A BULLYING SURVIVOR SHARES WHY WE CAN’T, AND WON’T, STOP CELEBRATING WHO WE ARE.
Growing up, I wasn’t allowed to listen to music. I still try to catch up with what my friends are listening to – mostly through the playlists they kindly curate for me. But even that was forced after they discovered I only listen to two artists: Adele and Pitbull on the weekends (I know, I’m sorry, but not really).
Cut to my first year helping our team plan our biggest event of the year: “Broadway Against Bullying.” Keyword: Broadway. Suddenly, I wished I had tuned in for any of the “Wicked” or “Hamilton” craze, or really any production other than “High School Musical.” I already avoided concerts with musicians I didn’t know – again anyone who wasn’t Adele or Pitbull – because I would just stand there awkwardly. I would have no idea how to move my arms. I never felt or enjoyed the music the way others did. So, despite all the planning we put into the show, part of me feared this would be no exception.
I couldn’t have been more wrong.
From the first rehearsal, I knew “Broadway Against Bullying” would be unlike any musical experience for me because it was something more than just a craze I was trying to follow. It was an act of community solidarity through music.
Amidst our lives as hyper-engaged community leaders,150 of us gathered to hold space and bear witness to our performers’ talent and life experiences. We listened in earnest to their stories of how they stood up against others being bullied or overcame bullying themselves. Some made us cry, but mostly I was overcome with pride.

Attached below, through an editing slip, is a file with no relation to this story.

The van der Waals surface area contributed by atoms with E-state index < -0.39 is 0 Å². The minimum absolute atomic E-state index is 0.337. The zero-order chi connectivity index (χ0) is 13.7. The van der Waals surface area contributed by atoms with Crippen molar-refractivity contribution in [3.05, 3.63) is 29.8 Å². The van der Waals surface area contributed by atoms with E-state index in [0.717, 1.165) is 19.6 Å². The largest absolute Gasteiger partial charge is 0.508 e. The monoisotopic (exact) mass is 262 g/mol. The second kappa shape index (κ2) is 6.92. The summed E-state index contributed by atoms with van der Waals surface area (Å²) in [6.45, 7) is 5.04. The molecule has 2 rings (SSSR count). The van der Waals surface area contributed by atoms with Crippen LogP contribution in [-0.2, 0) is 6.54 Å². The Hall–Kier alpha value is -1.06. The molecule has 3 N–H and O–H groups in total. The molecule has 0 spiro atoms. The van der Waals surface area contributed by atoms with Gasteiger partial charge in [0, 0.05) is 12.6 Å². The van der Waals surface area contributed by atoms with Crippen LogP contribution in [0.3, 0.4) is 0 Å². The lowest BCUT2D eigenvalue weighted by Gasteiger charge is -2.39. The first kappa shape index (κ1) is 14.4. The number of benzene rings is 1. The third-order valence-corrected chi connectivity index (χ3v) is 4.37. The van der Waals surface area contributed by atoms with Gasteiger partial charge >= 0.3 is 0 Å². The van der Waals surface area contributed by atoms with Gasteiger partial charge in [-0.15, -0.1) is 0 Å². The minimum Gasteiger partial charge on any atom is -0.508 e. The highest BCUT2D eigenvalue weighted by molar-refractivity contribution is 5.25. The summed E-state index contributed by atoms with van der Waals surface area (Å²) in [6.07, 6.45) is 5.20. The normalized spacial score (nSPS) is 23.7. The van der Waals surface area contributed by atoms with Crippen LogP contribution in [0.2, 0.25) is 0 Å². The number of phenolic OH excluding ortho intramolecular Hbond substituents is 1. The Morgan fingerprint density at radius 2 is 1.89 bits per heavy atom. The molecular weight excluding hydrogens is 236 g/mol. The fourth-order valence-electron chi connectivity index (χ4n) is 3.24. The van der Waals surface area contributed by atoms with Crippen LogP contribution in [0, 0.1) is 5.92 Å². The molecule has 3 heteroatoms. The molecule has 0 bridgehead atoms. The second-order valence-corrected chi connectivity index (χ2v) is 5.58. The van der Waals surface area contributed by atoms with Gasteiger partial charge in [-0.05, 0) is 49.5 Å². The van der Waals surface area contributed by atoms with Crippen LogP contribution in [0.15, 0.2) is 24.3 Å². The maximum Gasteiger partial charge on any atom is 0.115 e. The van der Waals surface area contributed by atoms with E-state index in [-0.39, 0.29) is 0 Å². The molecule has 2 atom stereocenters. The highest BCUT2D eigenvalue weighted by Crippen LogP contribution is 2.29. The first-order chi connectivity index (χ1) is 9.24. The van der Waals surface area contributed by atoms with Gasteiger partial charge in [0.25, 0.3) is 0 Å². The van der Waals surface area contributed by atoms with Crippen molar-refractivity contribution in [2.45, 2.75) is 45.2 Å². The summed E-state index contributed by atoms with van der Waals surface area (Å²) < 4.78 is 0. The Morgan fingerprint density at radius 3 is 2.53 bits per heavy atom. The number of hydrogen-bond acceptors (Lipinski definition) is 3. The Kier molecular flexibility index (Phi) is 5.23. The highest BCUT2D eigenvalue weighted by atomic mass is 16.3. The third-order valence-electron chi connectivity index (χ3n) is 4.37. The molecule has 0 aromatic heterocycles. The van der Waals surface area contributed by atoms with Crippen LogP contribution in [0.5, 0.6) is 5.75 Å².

When your formative years are colonized by social interactions intended to make you feel small or excluded, our young and impressionable minds often can’t help but believe as we are told. Wrongfully hurt, lonely, and marginalized from society, more of us than we like to admit struggle to thrive and love ourselves for who we are. Some of us still struggle well into adulthood. Simply waking up, taking a breath, or allowing ourselves to smile are all incredibly taxing acts of courage. I couldn’t tell you where I find the strength to correct my internal dialogue in a world where we lack adequate space and resources to identify, cope and eventually heal from trauma. Yet somehow, despite all odds, I do. And every single one of the people on stage was calling on that same strength fearlessly working towards their version of peace. It was beautiful.
On stage, together with everyone who ever cheered for or showed kindness to our performers, we created a brave space where they felt comfortable sharing their incredible talents. We consider ourselves incredibly lucky to work with Broadway stars – shout out to Emmy and Tony award-winning producer, Michael J. Moritz for giving our show life – “Broadway Against Bullying” is not only about the music, the names, or even bullies really; it is also our night to celebrate every breath we have taken and sunrise we have seen in spite of those moments when we thought we had nothing left to give.